Sue Ryder charity pens open letter to thieves who smashed up shop

Angry workers from the Sue Ryder shop in Bury St Edmunds after a break in. From left to right: Lisa

Angry workers from the Sue Ryder shop in Bury St Edmunds after a break in. From left to right: Lisa Kennedy, Sue Ward and Nick Cytacki. Picture: GREGG BROWN

Staff at a Bury St Edmunds charity shop which was raided by thieves on Tuesday say the effect of the break-in has sent ‘ripples’ through the wider community.

Sue Ward at the shop front door. Picture: GREGG BROWN

Sue Ward at the shop front door. Picture: GREGG BROWN

Thieves struck the Sue Ryder shop in Out Northgate in the early hours of Tuesday morning, making away with around £300 in cash and trashing the store.

Sue Ward, shop manager, said the money that was taken should have gone towards providing care for people with end of life and long term medical needs.

She said: “I think it happened at around 3am, one of our volunteers noticed the damage when she arrived at 8.30am.

“When she saw the damage she thought at first it had been caused by moving furniture out of the store.

The Sue Ryder charity has penned an open letter to the people who broke into its shop in Bury St Edm

The Sue Ryder charity has penned an open letter to the people who broke into its shop in Bury St Edmunds, explaining where the cash they stole would have been spent. Picture: GREGG BROWN


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“It was when she saw the rest of the shop she realised what had happened.

“They had tried the front door first and tried to jimmy the bottom door lock but couldn’t get in so they tried to get a different route.”

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In response to the break-in, the charity have penned an open letter to the thieves to let them know the effect the raid has had on the charity and what the vital funds should have been spent on.

Mrs Ward said the shop had been ransacked.

Around �700 was stolen from the store, bosses believe. Picture: GREGG BROWN

Around �700 was stolen from the store, bosses believe. Picture: GREGG BROWN

She said: “We have got to have some work done to get things straight.

“The office was a huge mess, they had ransacked it and had also damaged our till.

“The donation win is built into the counter and they have damaged that too when they tried to open it with a crowbar.

“We have now got to pay for a new safe because the safe door was damaged.

“We couldn’t open the shop all morning until the forensics team had left so had to turn away donations.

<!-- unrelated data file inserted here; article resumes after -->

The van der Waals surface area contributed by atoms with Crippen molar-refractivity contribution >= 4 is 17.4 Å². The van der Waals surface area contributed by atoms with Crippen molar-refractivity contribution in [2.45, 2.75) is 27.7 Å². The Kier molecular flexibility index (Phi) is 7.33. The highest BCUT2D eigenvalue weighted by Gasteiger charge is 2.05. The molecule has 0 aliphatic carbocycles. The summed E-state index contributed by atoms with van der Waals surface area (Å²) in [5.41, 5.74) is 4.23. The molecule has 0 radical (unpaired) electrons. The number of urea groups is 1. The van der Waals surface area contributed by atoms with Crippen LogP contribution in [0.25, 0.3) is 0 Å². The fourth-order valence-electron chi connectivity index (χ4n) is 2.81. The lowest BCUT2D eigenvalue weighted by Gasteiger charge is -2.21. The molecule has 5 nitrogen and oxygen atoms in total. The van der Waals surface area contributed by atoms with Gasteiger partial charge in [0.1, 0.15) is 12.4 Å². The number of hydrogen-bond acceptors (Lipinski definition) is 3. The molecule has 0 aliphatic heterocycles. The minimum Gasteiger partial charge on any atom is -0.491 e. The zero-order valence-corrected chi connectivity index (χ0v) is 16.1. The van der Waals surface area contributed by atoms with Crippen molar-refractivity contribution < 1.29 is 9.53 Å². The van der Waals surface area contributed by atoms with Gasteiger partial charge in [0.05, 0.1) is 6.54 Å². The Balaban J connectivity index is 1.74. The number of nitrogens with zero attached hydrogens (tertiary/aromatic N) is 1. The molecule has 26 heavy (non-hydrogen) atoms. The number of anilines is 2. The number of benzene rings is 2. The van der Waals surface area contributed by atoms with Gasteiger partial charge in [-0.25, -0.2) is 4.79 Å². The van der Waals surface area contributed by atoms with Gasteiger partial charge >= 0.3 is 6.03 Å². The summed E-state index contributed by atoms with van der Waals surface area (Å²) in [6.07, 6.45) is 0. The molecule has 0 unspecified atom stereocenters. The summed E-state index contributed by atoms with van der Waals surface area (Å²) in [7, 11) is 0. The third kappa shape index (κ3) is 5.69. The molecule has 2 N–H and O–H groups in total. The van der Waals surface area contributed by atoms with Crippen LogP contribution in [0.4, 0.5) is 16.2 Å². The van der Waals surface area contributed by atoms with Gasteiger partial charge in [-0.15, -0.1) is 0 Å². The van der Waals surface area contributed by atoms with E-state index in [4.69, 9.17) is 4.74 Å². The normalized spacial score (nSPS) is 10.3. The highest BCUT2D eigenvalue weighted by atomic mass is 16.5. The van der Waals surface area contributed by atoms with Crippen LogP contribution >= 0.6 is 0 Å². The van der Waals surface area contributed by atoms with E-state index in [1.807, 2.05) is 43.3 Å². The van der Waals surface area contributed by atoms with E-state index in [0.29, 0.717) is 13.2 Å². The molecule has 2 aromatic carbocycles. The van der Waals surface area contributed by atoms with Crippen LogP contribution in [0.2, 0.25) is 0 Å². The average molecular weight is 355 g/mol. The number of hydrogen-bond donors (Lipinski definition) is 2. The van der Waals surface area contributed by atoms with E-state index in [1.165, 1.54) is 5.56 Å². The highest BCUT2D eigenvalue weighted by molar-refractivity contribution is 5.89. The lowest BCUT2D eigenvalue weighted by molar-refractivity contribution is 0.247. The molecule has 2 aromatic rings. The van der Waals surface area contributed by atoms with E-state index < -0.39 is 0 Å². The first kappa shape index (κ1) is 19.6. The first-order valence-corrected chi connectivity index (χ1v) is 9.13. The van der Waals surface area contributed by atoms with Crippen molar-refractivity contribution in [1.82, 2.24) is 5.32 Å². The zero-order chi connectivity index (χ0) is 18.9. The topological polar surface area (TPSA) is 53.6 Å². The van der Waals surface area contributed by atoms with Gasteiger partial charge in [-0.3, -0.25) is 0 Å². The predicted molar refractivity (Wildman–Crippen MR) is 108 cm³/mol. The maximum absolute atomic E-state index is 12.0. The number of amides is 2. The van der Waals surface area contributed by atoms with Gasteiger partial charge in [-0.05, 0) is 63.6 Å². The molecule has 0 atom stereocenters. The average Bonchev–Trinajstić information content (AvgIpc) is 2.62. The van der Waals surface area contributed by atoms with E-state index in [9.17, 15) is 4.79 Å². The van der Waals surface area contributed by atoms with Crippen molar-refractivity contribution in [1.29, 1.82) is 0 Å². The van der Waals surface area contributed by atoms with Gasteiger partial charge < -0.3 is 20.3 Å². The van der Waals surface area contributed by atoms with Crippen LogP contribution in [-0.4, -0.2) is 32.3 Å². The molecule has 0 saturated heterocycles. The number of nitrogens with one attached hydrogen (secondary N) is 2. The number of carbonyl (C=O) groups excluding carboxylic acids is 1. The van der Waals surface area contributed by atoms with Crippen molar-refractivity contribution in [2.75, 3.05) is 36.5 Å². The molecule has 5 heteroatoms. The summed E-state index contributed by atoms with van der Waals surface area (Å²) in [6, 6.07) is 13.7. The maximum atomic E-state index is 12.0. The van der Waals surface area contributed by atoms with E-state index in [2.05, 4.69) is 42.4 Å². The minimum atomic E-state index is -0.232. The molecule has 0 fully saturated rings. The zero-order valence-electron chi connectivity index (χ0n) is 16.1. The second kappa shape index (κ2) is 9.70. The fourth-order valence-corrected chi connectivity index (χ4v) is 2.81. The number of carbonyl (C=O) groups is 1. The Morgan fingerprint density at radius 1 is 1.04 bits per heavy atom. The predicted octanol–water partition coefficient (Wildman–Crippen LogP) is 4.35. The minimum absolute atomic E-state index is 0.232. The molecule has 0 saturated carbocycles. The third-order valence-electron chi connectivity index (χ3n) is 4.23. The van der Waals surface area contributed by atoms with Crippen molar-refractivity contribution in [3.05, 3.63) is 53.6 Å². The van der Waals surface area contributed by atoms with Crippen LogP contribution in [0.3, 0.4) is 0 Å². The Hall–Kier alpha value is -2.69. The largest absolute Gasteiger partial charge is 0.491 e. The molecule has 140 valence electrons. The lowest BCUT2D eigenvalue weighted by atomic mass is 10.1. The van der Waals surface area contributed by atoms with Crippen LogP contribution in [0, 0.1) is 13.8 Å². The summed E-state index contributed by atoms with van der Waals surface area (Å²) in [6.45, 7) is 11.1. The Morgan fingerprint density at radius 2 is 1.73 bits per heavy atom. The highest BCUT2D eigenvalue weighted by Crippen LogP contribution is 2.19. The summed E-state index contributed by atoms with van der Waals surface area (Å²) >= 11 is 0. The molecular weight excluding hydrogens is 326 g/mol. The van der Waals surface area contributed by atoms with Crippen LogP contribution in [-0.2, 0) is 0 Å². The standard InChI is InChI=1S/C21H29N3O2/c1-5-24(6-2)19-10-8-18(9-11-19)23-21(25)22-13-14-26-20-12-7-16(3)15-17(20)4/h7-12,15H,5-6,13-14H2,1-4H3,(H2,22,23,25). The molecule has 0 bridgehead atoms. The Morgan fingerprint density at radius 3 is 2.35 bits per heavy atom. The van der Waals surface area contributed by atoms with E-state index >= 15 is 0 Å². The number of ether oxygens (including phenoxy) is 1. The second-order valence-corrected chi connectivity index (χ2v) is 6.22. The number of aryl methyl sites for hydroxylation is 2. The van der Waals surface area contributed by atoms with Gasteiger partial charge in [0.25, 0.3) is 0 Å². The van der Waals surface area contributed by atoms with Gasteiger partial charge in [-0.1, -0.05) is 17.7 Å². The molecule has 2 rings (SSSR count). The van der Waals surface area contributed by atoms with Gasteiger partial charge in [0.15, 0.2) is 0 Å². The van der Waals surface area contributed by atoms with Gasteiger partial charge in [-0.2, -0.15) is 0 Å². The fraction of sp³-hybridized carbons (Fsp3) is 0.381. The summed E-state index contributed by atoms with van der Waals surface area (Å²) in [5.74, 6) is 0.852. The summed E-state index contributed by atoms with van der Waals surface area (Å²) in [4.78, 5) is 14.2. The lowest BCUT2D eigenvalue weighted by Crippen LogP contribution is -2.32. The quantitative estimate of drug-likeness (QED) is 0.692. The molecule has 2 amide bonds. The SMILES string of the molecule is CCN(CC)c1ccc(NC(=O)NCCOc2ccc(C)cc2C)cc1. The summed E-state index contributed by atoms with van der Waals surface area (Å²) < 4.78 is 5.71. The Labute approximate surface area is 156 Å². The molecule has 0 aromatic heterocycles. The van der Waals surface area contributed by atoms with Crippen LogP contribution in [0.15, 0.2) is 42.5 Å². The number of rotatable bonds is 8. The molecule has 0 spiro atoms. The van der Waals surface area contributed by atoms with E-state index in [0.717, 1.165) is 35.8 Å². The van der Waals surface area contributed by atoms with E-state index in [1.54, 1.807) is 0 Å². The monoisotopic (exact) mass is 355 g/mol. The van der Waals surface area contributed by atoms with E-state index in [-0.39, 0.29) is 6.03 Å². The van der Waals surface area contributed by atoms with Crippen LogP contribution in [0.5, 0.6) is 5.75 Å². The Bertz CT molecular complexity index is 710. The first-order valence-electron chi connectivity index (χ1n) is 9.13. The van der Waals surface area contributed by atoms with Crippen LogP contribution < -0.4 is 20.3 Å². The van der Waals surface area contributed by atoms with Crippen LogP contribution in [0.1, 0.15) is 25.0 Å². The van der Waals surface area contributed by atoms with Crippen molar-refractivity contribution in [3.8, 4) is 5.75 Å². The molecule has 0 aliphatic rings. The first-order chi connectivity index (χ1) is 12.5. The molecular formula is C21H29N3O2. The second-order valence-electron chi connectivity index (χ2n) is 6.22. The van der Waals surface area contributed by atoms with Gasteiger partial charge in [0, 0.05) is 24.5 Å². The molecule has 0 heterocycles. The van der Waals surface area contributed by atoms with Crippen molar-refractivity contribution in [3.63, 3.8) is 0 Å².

“You may think all they have done is take an amount of money but its the knock on effect it has.

“It has sent ripples all the way through our community.

“If you equate that money into health care you are talking about money for nurses, money for scans.”

A police spokesman said they were appealing to the public for witnesses.

If you saw anything suspicious in the area at the time of the break-in or have any information that could assist officers in their investigation, call 101 quoting reference 376289/18

Letter from Sue Ryder charity to thieves who raided shop in Bury St Edmunds

We don’t know who you are, your situation, or what you might be going through and how desperate you may be. But we find it upsetting that you would steal from Sue Ryder Bury St Edmunds - a charity shop.

Not just take an item from our shelves without paying, which would be bad enough, but break in to the shop overnight and steal money from our till.

We would like you to know that when you stole from our shop, your actions had a ripple effect.

You stole not just from us, but from the wider community too.

You might not know that the Sue Ryder Bury St Edmunds shop, like other charity shops, relies on donations from the public.

The generous people who donate their clothing and books to our shop could have sold these items on themselves for their own benefit, yet choose instead to donate to Sue Ryder.

Sue Ryder shops across the UK support the care we provide for people with life-changing conditions in their homes, at our hospices and in the community.

With the money taken from the till, the cost of repairs and the loss of takings having to close the shop following the break-in we estimate to have lost £700 - money that could have paid for a hospice nurse for a week.

Patients at Sue Ryder hospices might not have much time left, and they, along with their families and friends, need support and a helping hand from our hospice nurses.

In other words, the money you stole would have helped others cope with some of the most challenging and emotional times of their lives.

But possibly the most important thing for you to know is that thanks to the generosity of the Bury community, our shop, which has been going strong for four years, is bouncing back. With more donations, volunteers and happy customers, we’ll raise more money to continue helping those who need it.

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